The label "100% Recycled" must mean a product is pretty green, right?
I always seek out recycled paper products for things like toilet paper, printer paper, etc. A while back, I bought a case of "100% Recycled" toilet paper, but when it arrived, the fine print on each wrapper said "Minimum 20% post-consumer content." Wait. Just 20% of my 100% recycled product was post-consumer? Did I just make an unintended contribution to deforestation? I assumed that all recycled material was post-use. Otherwise, it's just being cycled for the first time, right? What does 100% Recycled mean if only a fraction is post-consumer waste?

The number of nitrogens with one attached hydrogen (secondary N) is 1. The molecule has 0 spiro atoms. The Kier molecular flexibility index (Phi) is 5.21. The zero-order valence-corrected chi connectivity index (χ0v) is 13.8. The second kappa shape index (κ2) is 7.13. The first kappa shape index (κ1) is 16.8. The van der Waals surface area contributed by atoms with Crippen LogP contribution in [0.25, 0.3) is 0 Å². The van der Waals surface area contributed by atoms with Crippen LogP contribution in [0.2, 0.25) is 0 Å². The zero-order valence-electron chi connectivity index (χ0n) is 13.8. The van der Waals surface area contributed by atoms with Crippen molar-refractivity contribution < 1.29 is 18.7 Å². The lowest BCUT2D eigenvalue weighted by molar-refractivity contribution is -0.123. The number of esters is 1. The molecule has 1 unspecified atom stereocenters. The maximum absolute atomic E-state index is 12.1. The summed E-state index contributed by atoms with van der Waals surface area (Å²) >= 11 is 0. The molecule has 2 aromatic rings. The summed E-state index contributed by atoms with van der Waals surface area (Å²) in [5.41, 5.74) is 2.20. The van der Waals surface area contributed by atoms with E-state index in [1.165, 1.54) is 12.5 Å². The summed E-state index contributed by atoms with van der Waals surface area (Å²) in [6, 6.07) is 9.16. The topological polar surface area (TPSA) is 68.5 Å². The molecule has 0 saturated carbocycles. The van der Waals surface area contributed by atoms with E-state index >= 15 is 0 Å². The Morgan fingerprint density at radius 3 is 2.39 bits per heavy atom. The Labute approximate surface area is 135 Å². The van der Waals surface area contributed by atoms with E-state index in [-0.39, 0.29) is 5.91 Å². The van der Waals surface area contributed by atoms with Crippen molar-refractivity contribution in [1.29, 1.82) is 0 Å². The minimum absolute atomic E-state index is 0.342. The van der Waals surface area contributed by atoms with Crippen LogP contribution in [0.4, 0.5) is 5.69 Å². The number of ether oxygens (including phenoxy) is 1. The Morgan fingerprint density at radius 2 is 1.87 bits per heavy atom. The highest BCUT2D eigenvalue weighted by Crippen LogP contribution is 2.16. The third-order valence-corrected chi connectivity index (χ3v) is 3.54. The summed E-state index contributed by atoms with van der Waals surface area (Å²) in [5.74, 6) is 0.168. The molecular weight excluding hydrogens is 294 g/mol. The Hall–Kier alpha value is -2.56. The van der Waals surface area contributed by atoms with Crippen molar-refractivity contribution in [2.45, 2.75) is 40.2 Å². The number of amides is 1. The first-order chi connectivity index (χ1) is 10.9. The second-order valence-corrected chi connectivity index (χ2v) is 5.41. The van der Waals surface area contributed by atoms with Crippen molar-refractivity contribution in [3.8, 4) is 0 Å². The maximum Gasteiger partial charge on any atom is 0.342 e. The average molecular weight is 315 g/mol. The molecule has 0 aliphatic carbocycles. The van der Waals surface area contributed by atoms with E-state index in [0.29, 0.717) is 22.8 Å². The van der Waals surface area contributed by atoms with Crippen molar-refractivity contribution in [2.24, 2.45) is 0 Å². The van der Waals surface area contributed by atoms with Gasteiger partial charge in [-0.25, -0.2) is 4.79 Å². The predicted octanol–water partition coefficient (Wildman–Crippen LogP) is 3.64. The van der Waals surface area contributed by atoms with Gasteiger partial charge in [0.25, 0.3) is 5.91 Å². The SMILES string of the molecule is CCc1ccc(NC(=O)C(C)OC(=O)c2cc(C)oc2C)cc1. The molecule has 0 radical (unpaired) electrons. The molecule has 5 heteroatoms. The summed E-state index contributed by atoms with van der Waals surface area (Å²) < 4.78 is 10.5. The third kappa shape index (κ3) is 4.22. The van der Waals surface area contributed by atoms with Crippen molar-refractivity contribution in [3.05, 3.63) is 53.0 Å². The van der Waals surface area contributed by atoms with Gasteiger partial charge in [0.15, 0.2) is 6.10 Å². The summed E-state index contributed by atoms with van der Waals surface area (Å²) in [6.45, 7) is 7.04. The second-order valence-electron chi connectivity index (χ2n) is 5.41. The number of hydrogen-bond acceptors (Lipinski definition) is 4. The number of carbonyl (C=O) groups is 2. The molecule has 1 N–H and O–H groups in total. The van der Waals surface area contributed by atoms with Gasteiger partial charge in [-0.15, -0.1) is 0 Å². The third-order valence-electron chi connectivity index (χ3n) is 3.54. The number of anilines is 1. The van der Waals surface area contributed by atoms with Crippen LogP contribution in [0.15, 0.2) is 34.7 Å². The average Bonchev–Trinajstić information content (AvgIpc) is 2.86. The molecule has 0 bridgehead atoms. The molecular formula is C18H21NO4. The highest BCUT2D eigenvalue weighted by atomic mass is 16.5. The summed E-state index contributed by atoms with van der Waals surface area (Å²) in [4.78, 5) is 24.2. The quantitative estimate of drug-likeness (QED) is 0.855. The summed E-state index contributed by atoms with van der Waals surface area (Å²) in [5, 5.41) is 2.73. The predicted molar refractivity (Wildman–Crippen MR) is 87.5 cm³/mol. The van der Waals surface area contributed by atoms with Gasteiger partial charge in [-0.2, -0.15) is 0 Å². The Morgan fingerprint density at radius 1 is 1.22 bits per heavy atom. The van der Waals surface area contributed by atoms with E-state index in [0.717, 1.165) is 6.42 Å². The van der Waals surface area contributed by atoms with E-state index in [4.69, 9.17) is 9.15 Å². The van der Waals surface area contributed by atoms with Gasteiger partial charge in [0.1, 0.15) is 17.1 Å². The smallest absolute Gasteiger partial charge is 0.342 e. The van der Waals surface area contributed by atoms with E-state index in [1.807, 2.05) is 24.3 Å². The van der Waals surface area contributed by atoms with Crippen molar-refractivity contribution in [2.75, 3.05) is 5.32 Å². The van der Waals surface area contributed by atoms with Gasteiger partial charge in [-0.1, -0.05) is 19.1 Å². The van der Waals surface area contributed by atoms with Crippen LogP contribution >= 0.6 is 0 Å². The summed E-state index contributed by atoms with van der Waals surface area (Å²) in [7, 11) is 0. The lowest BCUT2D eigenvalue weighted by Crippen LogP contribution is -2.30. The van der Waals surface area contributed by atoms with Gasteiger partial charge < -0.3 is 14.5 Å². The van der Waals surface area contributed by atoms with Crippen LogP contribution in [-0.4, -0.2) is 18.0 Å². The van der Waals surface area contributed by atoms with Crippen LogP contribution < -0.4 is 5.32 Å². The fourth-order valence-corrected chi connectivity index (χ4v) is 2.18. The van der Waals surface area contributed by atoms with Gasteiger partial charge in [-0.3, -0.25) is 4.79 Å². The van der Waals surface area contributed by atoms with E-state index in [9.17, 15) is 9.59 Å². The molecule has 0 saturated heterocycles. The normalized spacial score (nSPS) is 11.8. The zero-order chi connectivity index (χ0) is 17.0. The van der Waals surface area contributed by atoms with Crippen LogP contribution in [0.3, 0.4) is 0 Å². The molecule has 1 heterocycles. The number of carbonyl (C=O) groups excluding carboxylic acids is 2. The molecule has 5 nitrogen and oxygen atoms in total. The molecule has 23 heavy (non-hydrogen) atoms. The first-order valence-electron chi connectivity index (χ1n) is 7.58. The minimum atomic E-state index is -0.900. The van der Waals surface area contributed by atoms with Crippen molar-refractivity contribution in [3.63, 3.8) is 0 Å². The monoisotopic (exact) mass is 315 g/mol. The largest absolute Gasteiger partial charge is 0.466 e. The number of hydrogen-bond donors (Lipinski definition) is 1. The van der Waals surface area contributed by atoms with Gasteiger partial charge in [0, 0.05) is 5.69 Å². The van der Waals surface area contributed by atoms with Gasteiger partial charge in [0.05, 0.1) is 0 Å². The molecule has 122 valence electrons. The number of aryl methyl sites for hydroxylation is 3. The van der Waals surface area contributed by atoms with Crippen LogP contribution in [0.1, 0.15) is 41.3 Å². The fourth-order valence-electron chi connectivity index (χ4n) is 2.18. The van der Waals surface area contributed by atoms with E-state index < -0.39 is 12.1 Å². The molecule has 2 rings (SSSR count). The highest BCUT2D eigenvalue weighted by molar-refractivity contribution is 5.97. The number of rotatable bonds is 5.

It turns out that products labeled "100% Recycled" must be made entirely of discarded material, but not necessarily recycled material. Only the "post-consumer content" is truly re-cycled. The rest is new ("pre-consumer") scraps and rejects tossed out by the manufacturer. According to Wikipedia, pre-consumer waste is "manufacturing scrap (such as trimmings from paper production, defective aluminum cans, etc.)" that is reintroduced "back into the manufacturing process. Pre-consumer waste is commonly used in manufacturing industries, and is often not considered recycling in the traditional sense."
So look further when the label says "100% Recycled!"
It's the percentage of post-consumer content that really counts. Make sure you check the fine print!